By Kelly Bridgewater
Have you heard of the name Alexandre Dumas? He’s a French writer. I couldn’t name a lot of French writers, but this one affected me when I was sixteen years old. He wrote a famous novel that most people have heard of, but they probably don’t associate the name with the title. Any ideas?
|Taken from Wikipedia|
Don’t worry. Most people don’t know the author of The Three Musketeers. I, personally, did not like this book as much as the one I’m going to talk about.
Have you ever read the 1,065 page book called The Count of Monte Cristo? I don’t’ mean the movie. It is horrible by the way. Take a 1000 plus page novel and make it into an hour and half movie and what do you get? So many parts left out to fill the time constraints. Sad!
During my sophomore year in high school, I loved to write creatively, so I signed up for the only creative writing course offered, but little did I know that the class was designed for seniors. Because I was an A/B student and received straight A’s in English, the administration allowed me to take the course. The first day in class, the teacher, Mr. Weller, handed out these thick books to everyone. Most of the students groaned because they thought it was a writing class not a reading class. They go hand-in-hand guys.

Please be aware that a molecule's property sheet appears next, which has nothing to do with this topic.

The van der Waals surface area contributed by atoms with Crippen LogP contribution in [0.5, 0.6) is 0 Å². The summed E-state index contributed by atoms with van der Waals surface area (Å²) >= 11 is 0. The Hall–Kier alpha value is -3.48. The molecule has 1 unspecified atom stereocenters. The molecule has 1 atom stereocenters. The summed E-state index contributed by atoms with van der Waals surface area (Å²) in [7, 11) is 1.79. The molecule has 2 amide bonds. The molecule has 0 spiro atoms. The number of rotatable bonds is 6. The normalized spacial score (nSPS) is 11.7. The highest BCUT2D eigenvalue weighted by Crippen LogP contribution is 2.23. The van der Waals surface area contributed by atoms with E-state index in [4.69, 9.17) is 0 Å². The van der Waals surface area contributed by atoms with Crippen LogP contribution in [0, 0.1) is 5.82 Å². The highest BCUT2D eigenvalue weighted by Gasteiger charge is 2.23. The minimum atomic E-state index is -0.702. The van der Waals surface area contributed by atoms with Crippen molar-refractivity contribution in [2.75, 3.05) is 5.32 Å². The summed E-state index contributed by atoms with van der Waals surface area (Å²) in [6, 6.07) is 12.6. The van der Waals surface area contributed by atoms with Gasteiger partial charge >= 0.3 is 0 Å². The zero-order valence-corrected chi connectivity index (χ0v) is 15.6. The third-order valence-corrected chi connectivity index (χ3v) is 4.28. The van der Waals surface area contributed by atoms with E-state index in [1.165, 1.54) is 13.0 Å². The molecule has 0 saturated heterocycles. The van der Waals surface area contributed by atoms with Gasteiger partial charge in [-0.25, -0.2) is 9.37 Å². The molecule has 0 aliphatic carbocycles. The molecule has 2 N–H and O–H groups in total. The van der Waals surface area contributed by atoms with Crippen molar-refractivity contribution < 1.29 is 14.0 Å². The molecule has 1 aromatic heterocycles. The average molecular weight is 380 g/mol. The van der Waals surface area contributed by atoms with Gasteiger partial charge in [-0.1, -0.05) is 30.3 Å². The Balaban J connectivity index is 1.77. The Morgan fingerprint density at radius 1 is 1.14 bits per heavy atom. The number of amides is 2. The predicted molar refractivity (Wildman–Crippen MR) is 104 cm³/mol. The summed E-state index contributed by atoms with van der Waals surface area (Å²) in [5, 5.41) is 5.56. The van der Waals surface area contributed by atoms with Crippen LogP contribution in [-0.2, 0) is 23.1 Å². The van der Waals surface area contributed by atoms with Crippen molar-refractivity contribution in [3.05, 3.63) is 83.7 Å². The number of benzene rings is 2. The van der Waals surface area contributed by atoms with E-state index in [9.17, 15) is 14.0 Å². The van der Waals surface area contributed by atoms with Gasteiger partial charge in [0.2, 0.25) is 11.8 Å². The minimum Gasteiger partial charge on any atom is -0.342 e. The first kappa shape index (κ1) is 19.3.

Anyway, the book was titled The Count of Monte Cristo by Alexandre Dumas. We had all semester to read the book, but we had to read the first couple of chapters by the end of the week and write a one page essay about ourselves. No problem.
I went home and finished all my other homework before finding a comfortable place to curl up with the new given treasure. I was hooked instantly. Time flew by, but I didn’t notice. I was in Marseilles aboard a ship, coming home after a long stint on the ocean. Taken prisoner to Chateau d’if, thrown in the ocean in a body bag, captured by pirates and threaten to fight for my life. I ventured to an abandoned island where mountains of gold and treasure awaited for me to uncover and use for my own revenge. I slowly watched my enemies die and collapsed in on themselves. I learned the hard lesson of forgiveness and love.
We only had to read a couple of chapters by the end of the week, but I had the book completed in one week. I loved it so much that I read it through two more times before the semester ended.
Alexandre Dumas opened my eyes up to the world of classic literature. Before then, I had to read boring books like Animal Farm by George Orwell, which stifled my curiosity toward older books. But Dumas showed me that classic literature could be fun. You just have to find the right one to spark your interest.
I love how The Count of Monte Cristo laid the ground work for what I consider a great book even today. A story must have adventure, mystery, romance, sometimes revenge, forgiveness, justice, and suspense all wrap up in a nicely bound package.
Every year, I return to the hallow pages of my version of The Count of Monte Cristo and lose myself along the wonderful crafted story. A couple of years ago, my father bought me the Barnes and Nobles classic leather bound edition with the Sherlock Holmes edition. Both of them sit in places of honor on my book shelf.
What book do you return to every year to read for fun? Do you have a special edition of that book? What have you learned from that author?